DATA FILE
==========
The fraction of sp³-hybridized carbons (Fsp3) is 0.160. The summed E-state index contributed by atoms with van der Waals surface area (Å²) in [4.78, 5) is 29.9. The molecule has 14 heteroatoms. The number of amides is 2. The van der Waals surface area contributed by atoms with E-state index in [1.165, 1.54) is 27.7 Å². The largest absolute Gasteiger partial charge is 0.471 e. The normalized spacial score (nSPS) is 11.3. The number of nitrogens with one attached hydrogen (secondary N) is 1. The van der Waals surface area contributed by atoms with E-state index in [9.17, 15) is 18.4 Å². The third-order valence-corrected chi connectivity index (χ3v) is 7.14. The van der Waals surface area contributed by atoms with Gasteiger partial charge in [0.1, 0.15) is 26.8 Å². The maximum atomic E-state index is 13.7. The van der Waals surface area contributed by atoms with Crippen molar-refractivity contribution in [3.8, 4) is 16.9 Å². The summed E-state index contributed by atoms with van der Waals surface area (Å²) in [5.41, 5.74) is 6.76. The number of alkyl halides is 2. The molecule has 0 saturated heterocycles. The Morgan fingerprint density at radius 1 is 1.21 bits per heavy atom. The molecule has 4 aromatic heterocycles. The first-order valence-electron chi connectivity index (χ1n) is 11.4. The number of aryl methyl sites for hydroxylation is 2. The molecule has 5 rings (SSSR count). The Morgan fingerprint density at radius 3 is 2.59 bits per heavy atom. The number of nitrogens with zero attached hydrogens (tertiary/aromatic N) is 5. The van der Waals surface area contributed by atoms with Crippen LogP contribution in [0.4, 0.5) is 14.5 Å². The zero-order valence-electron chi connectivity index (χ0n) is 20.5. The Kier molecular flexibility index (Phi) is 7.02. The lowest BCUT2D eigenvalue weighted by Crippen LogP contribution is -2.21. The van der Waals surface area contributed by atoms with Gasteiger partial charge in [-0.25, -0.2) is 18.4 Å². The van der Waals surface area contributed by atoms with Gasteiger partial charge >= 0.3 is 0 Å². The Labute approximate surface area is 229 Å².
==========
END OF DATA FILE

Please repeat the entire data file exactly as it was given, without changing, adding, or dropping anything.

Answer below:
The fraction of sp³-hybridized carbons (Fsp3) is 0.160. The summed E-state index contributed by atoms with van der Waals surface area (Å²) in [4.78, 5) is 29.9. The molecule has 14 heteroatoms. The number of amides is 2. The van der Waals surface area contributed by atoms with E-state index in [1.165, 1.54) is 27.7 Å². The largest absolute Gasteiger partial charge is 0.471 e. The normalized spacial score (nSPS) is 11.3. The number of nitrogens with one attached hydrogen (secondary N) is 1. The van der Waals surface area contributed by atoms with E-state index in [9.17, 15) is 18.4 Å². The third-order valence-corrected chi connectivity index (χ3v) is 7.14. The van der Waals surface area contributed by atoms with Gasteiger partial charge in [0.1, 0.15) is 26.8 Å². The maximum atomic E-state index is 13.7. The van der Waals surface area contributed by atoms with Crippen molar-refractivity contribution in [3.8, 4) is 16.9 Å². The summed E-state index contributed by atoms with van der Waals surface area (Å²) in [5.41, 5.74) is 6.76. The number of alkyl halides is 2. The molecule has 0 saturated heterocycles. The Morgan fingerprint density at radius 1 is 1.21 bits per heavy atom. The molecule has 4 aromatic heterocycles. The first-order valence-electron chi connectivity index (χ1n) is 11.4. The number of aryl methyl sites for hydroxylation is 2. The molecule has 5 rings (SSSR count). The Morgan fingerprint density at radius 3 is 2.59 bits per heavy atom. The number of nitrogens with zero attached hydrogens (tertiary/aromatic N) is 5. The van der Waals surface area contributed by atoms with Crippen LogP contribution in [0.4, 0.5) is 14.5 Å². The zero-order valence-electron chi connectivity index (χ0n) is 20.5. The Kier molecular flexibility index (Phi) is 7.02. The lowest BCUT2D eigenvalue weighted by Crippen LogP contribution is -2.21. The van der Waals surface area contributed by atoms with Gasteiger partial charge in [-0.25, -0.2) is 18.4 Å². The van der Waals surface area contributed by atoms with Gasteiger partial charge >= 0.3 is 0 Å². The Labute approximate surface area is 229 Å².